GENEVA -- Human trafficking is such a lucrative business that as soon as laws are passed to counter the practice, traffickers find new ways to continue the modern-day slave trade, a Vatican official told the U.N. Human Rights Council.
Archbishop Silvano Tomasi, the Vatican's representative to U.N. agencies in Geneva, said an estimated 3 million people fall prey to traffickers each year and their trade generates more than $30 billion annually.
International action rallying governments, law enforcement agencies, human rights organizations, faith groups and people of good will are needed to combat human trafficking, which primarily involves poor women and children, the archbishop told the council Sept. 14.
As the world's economy has globalized, he said, so has the trade in human beings, which "exploits the extreme poverty and vulnerability of many women and minors who try to escape intolerable conditions of misery and violence."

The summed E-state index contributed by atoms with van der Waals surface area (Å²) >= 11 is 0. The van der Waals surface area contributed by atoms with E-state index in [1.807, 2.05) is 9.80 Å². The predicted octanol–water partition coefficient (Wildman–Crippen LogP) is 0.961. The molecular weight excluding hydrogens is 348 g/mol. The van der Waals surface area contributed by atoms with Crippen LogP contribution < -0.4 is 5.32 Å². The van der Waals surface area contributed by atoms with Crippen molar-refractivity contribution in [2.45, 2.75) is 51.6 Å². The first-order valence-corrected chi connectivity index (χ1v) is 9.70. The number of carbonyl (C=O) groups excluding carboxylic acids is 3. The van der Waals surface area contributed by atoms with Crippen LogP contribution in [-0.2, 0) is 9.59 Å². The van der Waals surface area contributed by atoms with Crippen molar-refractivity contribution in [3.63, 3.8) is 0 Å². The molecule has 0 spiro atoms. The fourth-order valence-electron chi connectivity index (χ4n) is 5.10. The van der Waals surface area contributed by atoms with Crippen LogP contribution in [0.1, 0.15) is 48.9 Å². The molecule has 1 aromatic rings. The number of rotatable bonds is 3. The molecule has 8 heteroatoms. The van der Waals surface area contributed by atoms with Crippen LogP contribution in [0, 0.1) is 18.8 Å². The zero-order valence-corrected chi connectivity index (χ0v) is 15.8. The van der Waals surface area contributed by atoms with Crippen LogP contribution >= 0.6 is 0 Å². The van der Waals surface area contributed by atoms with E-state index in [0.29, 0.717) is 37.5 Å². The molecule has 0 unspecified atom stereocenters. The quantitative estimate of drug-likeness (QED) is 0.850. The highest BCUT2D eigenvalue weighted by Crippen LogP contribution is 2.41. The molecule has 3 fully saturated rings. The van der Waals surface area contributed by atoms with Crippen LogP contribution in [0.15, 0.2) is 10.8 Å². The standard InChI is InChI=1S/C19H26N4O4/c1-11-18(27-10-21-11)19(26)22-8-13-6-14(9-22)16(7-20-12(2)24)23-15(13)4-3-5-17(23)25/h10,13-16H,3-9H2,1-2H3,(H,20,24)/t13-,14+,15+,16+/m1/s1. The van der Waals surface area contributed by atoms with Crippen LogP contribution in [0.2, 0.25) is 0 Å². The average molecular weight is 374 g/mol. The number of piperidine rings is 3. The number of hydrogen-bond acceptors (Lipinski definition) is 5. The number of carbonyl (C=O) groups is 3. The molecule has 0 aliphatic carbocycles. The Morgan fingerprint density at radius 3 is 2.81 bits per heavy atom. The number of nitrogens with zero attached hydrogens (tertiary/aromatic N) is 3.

Lured by the hope of jobs and a better life, they become "bonded to their masters as slaves with passports and personal documents seized and a sense of identity destroyed," he said.
Governments have enacted laws to counter human trafficking and many organizations, particularly coalitions of Catholic nuns, are working hard to educate potential victims and rescue those who have fallen into the hands of traffickers, he said.
But more must be done to eliminate the demand for prostitution and to strengthen a culture where the relationship between men and women is based on mutual "respect and not on merchandizing the body," he said.